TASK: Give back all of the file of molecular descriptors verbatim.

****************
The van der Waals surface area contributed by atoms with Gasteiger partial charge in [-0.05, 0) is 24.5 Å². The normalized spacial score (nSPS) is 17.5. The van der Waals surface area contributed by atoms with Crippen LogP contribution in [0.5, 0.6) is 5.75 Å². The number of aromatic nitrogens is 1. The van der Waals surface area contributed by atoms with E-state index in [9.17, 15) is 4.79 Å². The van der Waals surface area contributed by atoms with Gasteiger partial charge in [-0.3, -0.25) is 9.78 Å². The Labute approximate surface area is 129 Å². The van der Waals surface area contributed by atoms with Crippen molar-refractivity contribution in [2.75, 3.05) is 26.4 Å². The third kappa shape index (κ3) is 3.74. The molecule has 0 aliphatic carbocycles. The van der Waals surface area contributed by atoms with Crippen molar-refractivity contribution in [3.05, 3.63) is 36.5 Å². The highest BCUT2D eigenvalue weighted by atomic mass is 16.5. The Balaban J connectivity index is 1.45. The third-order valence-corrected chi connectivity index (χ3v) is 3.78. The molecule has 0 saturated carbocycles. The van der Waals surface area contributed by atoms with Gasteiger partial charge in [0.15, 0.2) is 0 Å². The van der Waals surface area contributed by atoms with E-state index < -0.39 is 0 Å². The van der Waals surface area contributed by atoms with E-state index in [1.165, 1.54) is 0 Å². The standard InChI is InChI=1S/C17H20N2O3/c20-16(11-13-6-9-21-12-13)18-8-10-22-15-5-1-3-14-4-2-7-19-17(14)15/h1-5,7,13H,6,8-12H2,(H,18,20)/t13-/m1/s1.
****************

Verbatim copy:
The van der Waals surface area contributed by atoms with Gasteiger partial charge in [-0.05, 0) is 24.5 Å². The normalized spacial score (nSPS) is 17.5. The van der Waals surface area contributed by atoms with Crippen LogP contribution in [0.5, 0.6) is 5.75 Å². The number of aromatic nitrogens is 1. The van der Waals surface area contributed by atoms with E-state index in [9.17, 15) is 4.79 Å². The van der Waals surface area contributed by atoms with Gasteiger partial charge in [-0.3, -0.25) is 9.78 Å². The Labute approximate surface area is 129 Å². The van der Waals surface area contributed by atoms with Crippen molar-refractivity contribution in [2.75, 3.05) is 26.4 Å². The third kappa shape index (κ3) is 3.74. The molecule has 0 aliphatic carbocycles. The van der Waals surface area contributed by atoms with Crippen molar-refractivity contribution in [3.05, 3.63) is 36.5 Å². The highest BCUT2D eigenvalue weighted by atomic mass is 16.5. The Balaban J connectivity index is 1.45. The third-order valence-corrected chi connectivity index (χ3v) is 3.78. The molecule has 0 saturated carbocycles. The van der Waals surface area contributed by atoms with Gasteiger partial charge in [0.15, 0.2) is 0 Å². The van der Waals surface area contributed by atoms with E-state index < -0.39 is 0 Å². The van der Waals surface area contributed by atoms with E-state index in [1.165, 1.54) is 0 Å². The standard InChI is InChI=1S/C17H20N2O3/c20-16(11-13-6-9-21-12-13)18-8-10-22-15-5-1-3-14-4-2-7-19-17(14)15/h1-5,7,13H,6,8-12H2,(H,18,20)/t13-/m1/s1.